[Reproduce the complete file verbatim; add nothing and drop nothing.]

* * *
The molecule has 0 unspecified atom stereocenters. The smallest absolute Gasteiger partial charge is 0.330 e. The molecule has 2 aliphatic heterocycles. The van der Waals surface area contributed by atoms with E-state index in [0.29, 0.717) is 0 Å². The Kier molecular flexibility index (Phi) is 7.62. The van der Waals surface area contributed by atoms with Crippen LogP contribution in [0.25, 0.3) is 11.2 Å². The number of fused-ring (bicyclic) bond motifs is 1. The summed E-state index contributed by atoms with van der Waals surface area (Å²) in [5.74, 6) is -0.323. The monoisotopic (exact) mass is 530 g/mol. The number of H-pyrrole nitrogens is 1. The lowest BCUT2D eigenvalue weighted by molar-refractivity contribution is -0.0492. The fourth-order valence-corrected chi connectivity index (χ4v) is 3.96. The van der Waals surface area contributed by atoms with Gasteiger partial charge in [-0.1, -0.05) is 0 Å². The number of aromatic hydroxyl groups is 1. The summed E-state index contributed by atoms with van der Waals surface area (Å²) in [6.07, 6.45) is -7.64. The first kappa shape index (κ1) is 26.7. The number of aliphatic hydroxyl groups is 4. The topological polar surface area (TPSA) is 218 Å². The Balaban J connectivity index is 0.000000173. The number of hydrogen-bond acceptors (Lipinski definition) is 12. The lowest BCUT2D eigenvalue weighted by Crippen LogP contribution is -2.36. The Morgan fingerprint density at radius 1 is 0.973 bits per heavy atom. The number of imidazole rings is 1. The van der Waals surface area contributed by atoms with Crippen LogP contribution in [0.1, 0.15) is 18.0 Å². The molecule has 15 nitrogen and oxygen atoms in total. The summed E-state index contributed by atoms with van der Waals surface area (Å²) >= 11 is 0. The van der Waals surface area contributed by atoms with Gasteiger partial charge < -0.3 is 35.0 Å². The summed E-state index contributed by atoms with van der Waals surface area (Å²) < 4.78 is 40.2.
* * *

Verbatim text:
The molecule has 0 unspecified atom stereocenters. The smallest absolute Gasteiger partial charge is 0.330 e. The molecule has 2 aliphatic heterocycles. The van der Waals surface area contributed by atoms with E-state index in [0.29, 0.717) is 0 Å². The Kier molecular flexibility index (Phi) is 7.62. The van der Waals surface area contributed by atoms with Crippen LogP contribution in [0.25, 0.3) is 11.2 Å². The number of fused-ring (bicyclic) bond motifs is 1. The summed E-state index contributed by atoms with van der Waals surface area (Å²) in [5.74, 6) is -0.323. The monoisotopic (exact) mass is 530 g/mol. The number of H-pyrrole nitrogens is 1. The lowest BCUT2D eigenvalue weighted by molar-refractivity contribution is -0.0492. The fourth-order valence-corrected chi connectivity index (χ4v) is 3.96. The van der Waals surface area contributed by atoms with Gasteiger partial charge in [-0.1, -0.05) is 0 Å². The number of aromatic hydroxyl groups is 1. The summed E-state index contributed by atoms with van der Waals surface area (Å²) in [6.07, 6.45) is -7.64. The first kappa shape index (κ1) is 26.7. The number of aliphatic hydroxyl groups is 4. The topological polar surface area (TPSA) is 218 Å². The Balaban J connectivity index is 0.000000173. The number of hydrogen-bond acceptors (Lipinski definition) is 12. The lowest BCUT2D eigenvalue weighted by Crippen LogP contribution is -2.36. The Morgan fingerprint density at radius 1 is 0.973 bits per heavy atom. The number of imidazole rings is 1. The van der Waals surface area contributed by atoms with Crippen LogP contribution in [0.1, 0.15) is 18.0 Å². The molecule has 15 nitrogen and oxygen atoms in total. The summed E-state index contributed by atoms with van der Waals surface area (Å²) >= 11 is 0. The van der Waals surface area contributed by atoms with Gasteiger partial charge < -0.3 is 35.0 Å². The summed E-state index contributed by atoms with van der Waals surface area (Å²) < 4.78 is 40.2.